Of course it is true that we have limited resources and that we need to allocate those resources well in order to produce the best outcomes. Isser and I have the same goals in mind: we want people and other animals to flourish, to be free and to not have to suffer. But I think she makes a few mistakes here.

First, if you want to effect systemic change, you need some sort of theory of change. Only then do you work backwards from the goals through the proposed chain of causality to the actions that could produce them. But Isser says nothing about what the systems in question are, how they should look like once they have been changed or what actions can be taken to bring that change about. Maybe this is obvious to the audience of Current Affairs, but it is not obvious to me. To me, it is a serious weakness in her argument. Actually, it is a gaping hole where the argument ought to be.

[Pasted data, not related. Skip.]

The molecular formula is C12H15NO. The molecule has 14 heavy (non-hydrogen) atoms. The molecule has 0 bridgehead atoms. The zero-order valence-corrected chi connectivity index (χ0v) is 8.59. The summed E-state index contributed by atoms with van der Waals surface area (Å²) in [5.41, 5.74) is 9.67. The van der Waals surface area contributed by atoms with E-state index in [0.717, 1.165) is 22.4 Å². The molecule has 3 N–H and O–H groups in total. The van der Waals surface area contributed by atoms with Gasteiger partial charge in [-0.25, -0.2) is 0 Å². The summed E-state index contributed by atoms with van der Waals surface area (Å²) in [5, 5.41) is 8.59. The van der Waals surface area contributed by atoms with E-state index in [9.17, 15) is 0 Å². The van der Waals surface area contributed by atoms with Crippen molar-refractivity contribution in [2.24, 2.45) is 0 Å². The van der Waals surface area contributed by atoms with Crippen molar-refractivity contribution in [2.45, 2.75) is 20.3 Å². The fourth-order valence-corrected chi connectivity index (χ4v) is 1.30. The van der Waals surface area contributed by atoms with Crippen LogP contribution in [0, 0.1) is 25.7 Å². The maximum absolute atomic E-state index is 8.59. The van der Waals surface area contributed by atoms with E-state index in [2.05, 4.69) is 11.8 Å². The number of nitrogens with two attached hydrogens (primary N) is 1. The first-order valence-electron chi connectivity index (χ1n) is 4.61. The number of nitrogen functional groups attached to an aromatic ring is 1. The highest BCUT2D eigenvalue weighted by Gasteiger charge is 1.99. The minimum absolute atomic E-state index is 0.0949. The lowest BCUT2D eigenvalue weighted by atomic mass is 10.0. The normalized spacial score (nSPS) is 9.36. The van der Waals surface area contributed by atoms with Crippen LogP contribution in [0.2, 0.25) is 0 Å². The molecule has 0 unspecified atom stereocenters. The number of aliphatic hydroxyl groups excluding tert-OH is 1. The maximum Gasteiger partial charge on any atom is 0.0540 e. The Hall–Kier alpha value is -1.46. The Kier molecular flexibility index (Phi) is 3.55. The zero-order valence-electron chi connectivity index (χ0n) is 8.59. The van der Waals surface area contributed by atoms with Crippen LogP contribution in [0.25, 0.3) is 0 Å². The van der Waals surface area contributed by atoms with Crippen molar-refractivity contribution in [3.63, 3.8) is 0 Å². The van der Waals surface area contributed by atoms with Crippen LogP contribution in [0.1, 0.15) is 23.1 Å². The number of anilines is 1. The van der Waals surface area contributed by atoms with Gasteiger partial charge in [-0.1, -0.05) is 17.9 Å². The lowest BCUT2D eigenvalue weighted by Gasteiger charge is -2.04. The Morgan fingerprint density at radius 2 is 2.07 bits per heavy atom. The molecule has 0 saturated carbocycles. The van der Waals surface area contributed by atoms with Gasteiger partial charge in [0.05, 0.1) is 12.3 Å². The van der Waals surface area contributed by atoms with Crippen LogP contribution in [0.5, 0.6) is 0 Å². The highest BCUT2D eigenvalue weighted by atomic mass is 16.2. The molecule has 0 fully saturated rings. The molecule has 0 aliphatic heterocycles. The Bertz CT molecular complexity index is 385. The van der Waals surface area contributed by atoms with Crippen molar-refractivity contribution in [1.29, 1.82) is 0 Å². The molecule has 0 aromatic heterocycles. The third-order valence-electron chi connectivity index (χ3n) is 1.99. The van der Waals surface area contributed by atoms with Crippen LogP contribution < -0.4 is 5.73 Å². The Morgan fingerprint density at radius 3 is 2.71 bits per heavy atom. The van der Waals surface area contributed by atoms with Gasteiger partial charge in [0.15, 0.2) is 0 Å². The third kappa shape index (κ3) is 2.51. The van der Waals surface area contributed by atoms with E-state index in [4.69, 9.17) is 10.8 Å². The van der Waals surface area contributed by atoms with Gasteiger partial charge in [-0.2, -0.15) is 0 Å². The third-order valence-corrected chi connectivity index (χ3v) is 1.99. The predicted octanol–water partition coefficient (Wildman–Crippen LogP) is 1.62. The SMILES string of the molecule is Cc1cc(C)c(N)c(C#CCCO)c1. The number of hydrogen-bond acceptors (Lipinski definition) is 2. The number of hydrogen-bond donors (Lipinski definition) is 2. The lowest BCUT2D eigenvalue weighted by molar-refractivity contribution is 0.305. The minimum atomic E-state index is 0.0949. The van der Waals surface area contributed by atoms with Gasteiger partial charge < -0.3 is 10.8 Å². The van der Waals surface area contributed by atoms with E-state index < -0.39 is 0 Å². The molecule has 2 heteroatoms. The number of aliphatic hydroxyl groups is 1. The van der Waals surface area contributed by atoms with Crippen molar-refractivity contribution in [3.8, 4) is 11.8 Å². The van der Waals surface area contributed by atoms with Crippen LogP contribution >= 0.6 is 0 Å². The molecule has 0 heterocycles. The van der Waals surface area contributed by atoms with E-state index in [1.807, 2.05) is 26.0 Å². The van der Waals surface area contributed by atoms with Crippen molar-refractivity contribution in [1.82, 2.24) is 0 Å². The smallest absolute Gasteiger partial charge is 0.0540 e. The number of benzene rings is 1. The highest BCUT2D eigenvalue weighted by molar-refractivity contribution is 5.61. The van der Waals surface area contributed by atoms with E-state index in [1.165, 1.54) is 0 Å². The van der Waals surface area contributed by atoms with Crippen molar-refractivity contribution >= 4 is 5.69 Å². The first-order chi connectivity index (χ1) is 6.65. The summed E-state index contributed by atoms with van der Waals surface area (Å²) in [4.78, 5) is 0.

Veganism is different. The theory of change in going vegan is obvious: buying fewer animal products reduces demand, which in turn reduces production, which in turn reduces animal suffering. There – I have stated a proposed chain of causality; you are now free to disagree with it, a courtesy which Isser does not grant her readers.